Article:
Pressure Injury Prevention in Aged Care

Pressure injuries can affect everyone, especially seniors who are particularly vulnerable as ageing also makes our skin thinner and more fragile. Per every 100 aged care residents assessed, data shows there are 6.79 observations of pressure injury development (Royal Commission into Aged Care Quality and Safety, 2020). This highlights a pressure injury issue in our aged care facilities where pressure injury prevention must be more adequately considered.

The impact of these poor standards within aged care services have been seen in many cases. One case is a retired labourer, Eric, who became immobile due to a rare neurological condition and stayed in his local Port Augusta aged care facility where they failed to provide proper treatments including treating his pressure injury. It was claimed that there was insufficient staff, knowledge, and capacity to treat Eric’s wound, causing him a cavity so deep to the point that one could see his spine – almost taking his life.

The issue

Unfortunately,  there are many aged care facilities that do not meet the standards set by the Aged Care Quality and Safety Commission, despite being a significant indicator that these services must report on under the National Aged Care Mandatory Quality Indicator Program (Egan, 2021). 

A key to managing pressure injuries requires the patient to be turned from one side to another every 2 – 4 hours, depending on the patient, to alleviate the pressure on the skin and soft tissues. However, there are commonly not enough staff or nurses in most aged care facilities to fulfil this requirement. Moreover, the absence of legislation is causing a shortage of skilled nurses and staff in these facilities, making it more difficult to manage pressure injuries in senior residents effectively.

 

Lenexa’s promise

We, at Lenexa Medical, seek to solve this global issue by facilitating personalised connected care. The LenexaCARE system – a continuous-care patient monitoring and management system – converts a traditional mattress into a patient monitoring platform. It provides busy healthcare staff with the information they need to effectively manage PI care before they begin to develop.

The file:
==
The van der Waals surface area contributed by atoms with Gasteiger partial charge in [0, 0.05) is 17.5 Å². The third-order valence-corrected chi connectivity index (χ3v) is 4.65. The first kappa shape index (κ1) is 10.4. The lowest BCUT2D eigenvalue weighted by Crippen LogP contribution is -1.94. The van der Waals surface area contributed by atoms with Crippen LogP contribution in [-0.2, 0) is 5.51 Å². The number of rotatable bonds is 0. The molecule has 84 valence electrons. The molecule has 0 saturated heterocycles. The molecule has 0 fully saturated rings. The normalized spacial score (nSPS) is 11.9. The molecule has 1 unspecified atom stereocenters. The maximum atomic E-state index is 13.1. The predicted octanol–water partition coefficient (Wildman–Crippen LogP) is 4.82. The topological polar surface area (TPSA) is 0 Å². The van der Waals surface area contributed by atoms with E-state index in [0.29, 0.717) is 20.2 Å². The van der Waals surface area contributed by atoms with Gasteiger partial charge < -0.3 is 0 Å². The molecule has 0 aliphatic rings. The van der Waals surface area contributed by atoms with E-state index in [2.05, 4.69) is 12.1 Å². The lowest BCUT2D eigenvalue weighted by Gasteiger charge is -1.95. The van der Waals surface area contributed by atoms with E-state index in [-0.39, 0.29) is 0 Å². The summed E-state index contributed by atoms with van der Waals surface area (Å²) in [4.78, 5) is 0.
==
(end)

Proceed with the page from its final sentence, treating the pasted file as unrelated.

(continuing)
Comprising a patented integrated fabric-based sensor, user interface and AI software, our technology will provide clinicians with non-subjective data to monitor patient position over time and indicate where the patient’s specific pressure areas are; effectively saving nurses’ time while providing accurate personalised data to enable early interventions and prevent pressure injuries from developing.

 

To learn more about Lenexa Medical, visit https://www.lenexamedical.com/

Partner with us, https://www.lenexamedical.com/invest/

References
Aged Care Crisis. Pressure Sores. Care Issues. (2018). https://www.agedcarecrisis.com/care-issues/pressure-injuries

Egan, N. New group launches to improve aged care quality. Australian Ageing Agenda. (2021). https://www.australianageingagenda.com.au/executive/new-group-launches-to-improve-aged-care-quality/

King, C & Burns, A. Staff shortages blamed for spine-deep bedsore that ‘almost killed’ Eric at Edenfield Family Care aged care home in Port Augusta. ABC News. (2022). https://www.abc.net.au/news/2022-04-22/port-augusta-aged-care-provider-staff-shortages-bedsore/101000240

Royal Commission into Aged Care Quality and Safety. Pressure Injury and weight loss reported by residential aged care providers as part of the National Aged Care Mandatory Quality Indicator Program. (2020). https://agedcare.royalcommission.gov.au/sites/default/files/2021-01/RCD.9999.0499.0016.pdf

Skills

Posted on

July 11, 2022

Submit a Comment

Your email address will not be published.